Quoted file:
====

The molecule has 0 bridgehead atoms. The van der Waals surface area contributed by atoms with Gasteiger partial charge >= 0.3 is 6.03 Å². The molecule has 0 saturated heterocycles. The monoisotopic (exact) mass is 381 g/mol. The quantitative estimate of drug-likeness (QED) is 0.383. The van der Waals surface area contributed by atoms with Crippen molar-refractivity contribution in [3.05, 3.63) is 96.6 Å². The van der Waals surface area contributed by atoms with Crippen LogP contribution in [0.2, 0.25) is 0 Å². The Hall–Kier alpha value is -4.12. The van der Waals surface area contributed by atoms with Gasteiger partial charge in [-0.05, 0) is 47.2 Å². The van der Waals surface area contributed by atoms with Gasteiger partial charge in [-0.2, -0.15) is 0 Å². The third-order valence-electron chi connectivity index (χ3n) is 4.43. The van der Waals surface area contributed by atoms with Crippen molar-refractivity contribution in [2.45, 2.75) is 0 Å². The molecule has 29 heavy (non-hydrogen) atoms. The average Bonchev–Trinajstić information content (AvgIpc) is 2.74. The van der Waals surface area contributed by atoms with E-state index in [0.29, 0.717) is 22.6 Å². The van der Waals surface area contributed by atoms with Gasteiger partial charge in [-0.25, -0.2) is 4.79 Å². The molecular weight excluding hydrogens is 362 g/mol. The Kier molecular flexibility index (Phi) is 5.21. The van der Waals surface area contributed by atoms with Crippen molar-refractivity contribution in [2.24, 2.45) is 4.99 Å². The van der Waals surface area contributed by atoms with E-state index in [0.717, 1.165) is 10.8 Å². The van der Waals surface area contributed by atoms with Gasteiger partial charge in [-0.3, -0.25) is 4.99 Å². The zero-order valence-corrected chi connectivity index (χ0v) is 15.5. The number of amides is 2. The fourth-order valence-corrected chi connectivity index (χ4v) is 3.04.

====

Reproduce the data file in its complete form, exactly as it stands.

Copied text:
The molecule has 0 bridgehead atoms. The van der Waals surface area contributed by atoms with Gasteiger partial charge >= 0.3 is 6.03 Å². The molecule has 0 saturated heterocycles. The monoisotopic (exact) mass is 381 g/mol. The quantitative estimate of drug-likeness (QED) is 0.383. The van der Waals surface area contributed by atoms with Crippen molar-refractivity contribution in [3.05, 3.63) is 96.6 Å². The van der Waals surface area contributed by atoms with Crippen LogP contribution in [0.2, 0.25) is 0 Å². The Hall–Kier alpha value is -4.12. The van der Waals surface area contributed by atoms with Gasteiger partial charge in [-0.05, 0) is 47.2 Å². The van der Waals surface area contributed by atoms with Gasteiger partial charge in [-0.2, -0.15) is 0 Å². The third-order valence-electron chi connectivity index (χ3n) is 4.43. The van der Waals surface area contributed by atoms with Crippen molar-refractivity contribution in [2.45, 2.75) is 0 Å². The molecule has 29 heavy (non-hydrogen) atoms. The average Bonchev–Trinajstić information content (AvgIpc) is 2.74. The van der Waals surface area contributed by atoms with E-state index in [0.29, 0.717) is 22.6 Å². The van der Waals surface area contributed by atoms with Gasteiger partial charge in [-0.25, -0.2) is 4.79 Å². The molecular weight excluding hydrogens is 362 g/mol. The Kier molecular flexibility index (Phi) is 5.21. The van der Waals surface area contributed by atoms with Crippen molar-refractivity contribution in [2.24, 2.45) is 4.99 Å². The van der Waals surface area contributed by atoms with E-state index in [0.717, 1.165) is 10.8 Å². The van der Waals surface area contributed by atoms with Gasteiger partial charge in [-0.3, -0.25) is 4.99 Å². The zero-order valence-corrected chi connectivity index (χ0v) is 15.5. The number of amides is 2. The fourth-order valence-corrected chi connectivity index (χ4v) is 3.04.